The other day my son Ethan came home from kindergarten and told me his class had practiced three different drills. The first two, a fire drill and earthquake drill, I had heard of before. The last one, a lockdown drill, was something new.
“What did you do during the lockdown drill?” I asked him, all the while keeping my tone light and even.
“We sat down in a corner of the room together.” His brown eyes looked at me with not an ounce of concern or fear. “We kept our head down so we wouldn’t get hurt if things fall down.”
He then proceeded to tell his younger sister that he could teach her these drills, too. I tuned out of the conversation for a moment as I contemplated the reality of his words.
Fires and earthquakes are a reality of life, as surely as the sun shines (almost) year round in California where we live. I never imagined however that school shootings could be, too.
The day I heard about the Sandy Hook Elementary School shooting was a day when I started truly worrying as a parent. Sure, worrying comes with the territory of parenting. From birth, we worry if our babies are getting enough nutrition, wearing enough clothes, speaking and walking at the right times… The list goes on and on. To some degree, these worries can be addressed and controlled, sometimes by talking to a fellow parent or seeing a medical professional.
School shootings though are a different kind of beast all together. There is nothing controllable about them. If and when this beast chooses to attack, it does so with unpredictability and widespread damage. How do we raise our children while this beast lurks outside in the shadows? How can we live confidently and without fear in this broken world?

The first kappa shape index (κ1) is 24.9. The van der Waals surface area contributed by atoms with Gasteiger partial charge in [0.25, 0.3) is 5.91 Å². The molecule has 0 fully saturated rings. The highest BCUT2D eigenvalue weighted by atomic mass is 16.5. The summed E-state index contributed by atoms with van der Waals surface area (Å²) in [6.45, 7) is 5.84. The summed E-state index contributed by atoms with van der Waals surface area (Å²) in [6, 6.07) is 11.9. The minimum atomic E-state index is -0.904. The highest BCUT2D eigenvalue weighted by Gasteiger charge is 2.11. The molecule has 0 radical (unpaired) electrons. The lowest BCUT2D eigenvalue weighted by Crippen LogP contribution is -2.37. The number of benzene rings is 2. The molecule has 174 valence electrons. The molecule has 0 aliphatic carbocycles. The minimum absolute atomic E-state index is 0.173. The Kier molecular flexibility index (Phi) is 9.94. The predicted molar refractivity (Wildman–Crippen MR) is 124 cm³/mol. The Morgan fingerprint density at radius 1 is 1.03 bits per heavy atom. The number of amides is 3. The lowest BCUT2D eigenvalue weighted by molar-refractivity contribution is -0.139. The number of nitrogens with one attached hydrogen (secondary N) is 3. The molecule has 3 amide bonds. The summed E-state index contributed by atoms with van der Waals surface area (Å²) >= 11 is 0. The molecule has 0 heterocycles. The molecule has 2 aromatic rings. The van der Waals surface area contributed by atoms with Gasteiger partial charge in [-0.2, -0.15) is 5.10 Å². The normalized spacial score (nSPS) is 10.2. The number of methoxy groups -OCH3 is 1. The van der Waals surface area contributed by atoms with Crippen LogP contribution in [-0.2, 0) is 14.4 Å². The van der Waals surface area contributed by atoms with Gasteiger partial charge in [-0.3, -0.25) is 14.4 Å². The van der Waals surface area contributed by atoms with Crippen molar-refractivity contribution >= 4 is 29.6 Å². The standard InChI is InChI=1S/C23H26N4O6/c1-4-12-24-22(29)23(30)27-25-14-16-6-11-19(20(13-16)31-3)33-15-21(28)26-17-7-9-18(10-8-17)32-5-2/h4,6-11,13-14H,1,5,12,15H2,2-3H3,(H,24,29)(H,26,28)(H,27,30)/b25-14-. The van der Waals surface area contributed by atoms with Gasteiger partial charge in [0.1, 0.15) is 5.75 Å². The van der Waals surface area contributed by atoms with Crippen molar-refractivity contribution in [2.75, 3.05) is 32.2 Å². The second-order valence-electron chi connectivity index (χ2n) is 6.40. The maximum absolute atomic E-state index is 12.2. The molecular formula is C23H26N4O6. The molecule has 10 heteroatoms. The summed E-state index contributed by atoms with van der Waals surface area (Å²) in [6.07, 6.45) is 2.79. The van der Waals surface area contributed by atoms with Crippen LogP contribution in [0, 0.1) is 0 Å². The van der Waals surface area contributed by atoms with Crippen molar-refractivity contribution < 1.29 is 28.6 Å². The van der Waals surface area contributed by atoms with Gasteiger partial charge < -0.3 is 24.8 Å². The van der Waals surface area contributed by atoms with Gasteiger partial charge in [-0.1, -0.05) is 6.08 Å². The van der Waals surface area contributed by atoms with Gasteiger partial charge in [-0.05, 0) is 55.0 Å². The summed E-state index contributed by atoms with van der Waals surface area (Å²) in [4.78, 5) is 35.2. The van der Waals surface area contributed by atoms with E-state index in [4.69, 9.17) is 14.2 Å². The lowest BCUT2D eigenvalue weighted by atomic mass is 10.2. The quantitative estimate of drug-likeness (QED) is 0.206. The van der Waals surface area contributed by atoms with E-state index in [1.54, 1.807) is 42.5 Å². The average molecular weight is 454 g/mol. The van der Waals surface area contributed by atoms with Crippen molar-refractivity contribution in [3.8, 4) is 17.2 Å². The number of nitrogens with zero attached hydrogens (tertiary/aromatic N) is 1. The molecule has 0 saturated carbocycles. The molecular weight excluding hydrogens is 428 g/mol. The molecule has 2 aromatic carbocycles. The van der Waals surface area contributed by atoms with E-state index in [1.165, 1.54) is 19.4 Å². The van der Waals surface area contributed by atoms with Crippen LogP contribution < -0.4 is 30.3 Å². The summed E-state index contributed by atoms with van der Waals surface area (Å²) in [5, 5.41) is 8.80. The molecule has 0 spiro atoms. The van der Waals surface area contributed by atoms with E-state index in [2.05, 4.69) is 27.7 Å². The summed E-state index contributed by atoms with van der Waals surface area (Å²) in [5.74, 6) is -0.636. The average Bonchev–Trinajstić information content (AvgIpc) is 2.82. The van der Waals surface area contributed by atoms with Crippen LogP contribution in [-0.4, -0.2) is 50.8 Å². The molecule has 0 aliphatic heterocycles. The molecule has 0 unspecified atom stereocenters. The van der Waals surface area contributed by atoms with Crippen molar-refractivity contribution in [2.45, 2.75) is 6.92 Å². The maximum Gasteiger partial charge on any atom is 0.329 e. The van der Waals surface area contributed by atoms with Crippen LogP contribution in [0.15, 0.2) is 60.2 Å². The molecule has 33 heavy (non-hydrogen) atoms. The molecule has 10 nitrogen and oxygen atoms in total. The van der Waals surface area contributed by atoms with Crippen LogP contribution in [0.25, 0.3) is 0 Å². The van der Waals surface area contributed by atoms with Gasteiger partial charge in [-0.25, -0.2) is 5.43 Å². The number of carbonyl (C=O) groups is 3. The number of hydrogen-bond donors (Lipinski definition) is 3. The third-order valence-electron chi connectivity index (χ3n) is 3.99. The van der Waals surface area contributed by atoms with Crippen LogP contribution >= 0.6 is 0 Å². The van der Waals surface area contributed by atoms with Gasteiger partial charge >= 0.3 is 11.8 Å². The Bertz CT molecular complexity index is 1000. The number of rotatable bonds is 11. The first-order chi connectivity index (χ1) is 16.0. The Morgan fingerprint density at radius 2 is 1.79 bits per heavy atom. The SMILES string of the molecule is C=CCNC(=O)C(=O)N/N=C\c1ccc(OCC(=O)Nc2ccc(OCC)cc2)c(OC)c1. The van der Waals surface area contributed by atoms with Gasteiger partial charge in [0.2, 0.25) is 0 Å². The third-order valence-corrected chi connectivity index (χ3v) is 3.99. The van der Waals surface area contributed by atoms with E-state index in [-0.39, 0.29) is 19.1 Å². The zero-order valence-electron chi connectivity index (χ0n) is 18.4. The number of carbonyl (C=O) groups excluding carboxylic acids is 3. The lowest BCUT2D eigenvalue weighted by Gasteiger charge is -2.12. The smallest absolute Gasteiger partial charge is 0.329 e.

As I listened to my son instruct my daughter to sit in a corner of the room, I was reminded of the blessed security of innocence. How I miss those days of knowing less – less evil, less sadness and less fear. To my kids, a lockdown drill was an activity, a game. Their young, pure minds have no idea of the purpose behind their huddling and hiding. Their notions of bad guys are masked figures whom superheroes in tights fight and capture. They see life from a perspective where the good guys always win.
As a Christian, I have been taught to believe the good guys always win. It’s hard to see that truth though when we read the headlines. It’s especially hard to accept when children are the victims.
But we have to believe the good guys do win. Jesus was the ultimate proof of that. Even after all he endured – the taunting, the beatings and death on a cross – he won. When his disciples saw his empty tomb and better yet, when they saw him risen from the dead, they knew he had won. Good had triumphed over evil. Good will ultimately triumph in the end.
In this uncertain world and these changing times, we must hold on to God. He is our only constant, only truth and only hope we have in this life. He is our salvation, our ever present help in times of trouble (Psalm 46:1) and the Alpha and Omega (Revelation 22:13). Though we are but a mist (James 4:14), he comforts us as his children (Isaiah 66:13) and records each tear we shed (Psalm 56:8).
These are the truths I cling to when I kiss my children each morning before they leave for school. As they walk away, I acknowledge there are fewer and fewer things I can control about their lives. With each passing year, their innocent eyes are opened to this fallen world. But the one I entrust them to remains the same. He is forever good and forever loving. He will forever be the good guy who is on our side. And being assured of this provides me with the need for a drill of my own, one in which I take my worries and place them in lockdown in the hands of God.
By Liwen Y. Ho | Author | Website
Liwen is a full time wife and mom and a part time writer. She is the author of her first picture book, A Rainbow of Nine Colors and blogs about life as a recovering perfectionist.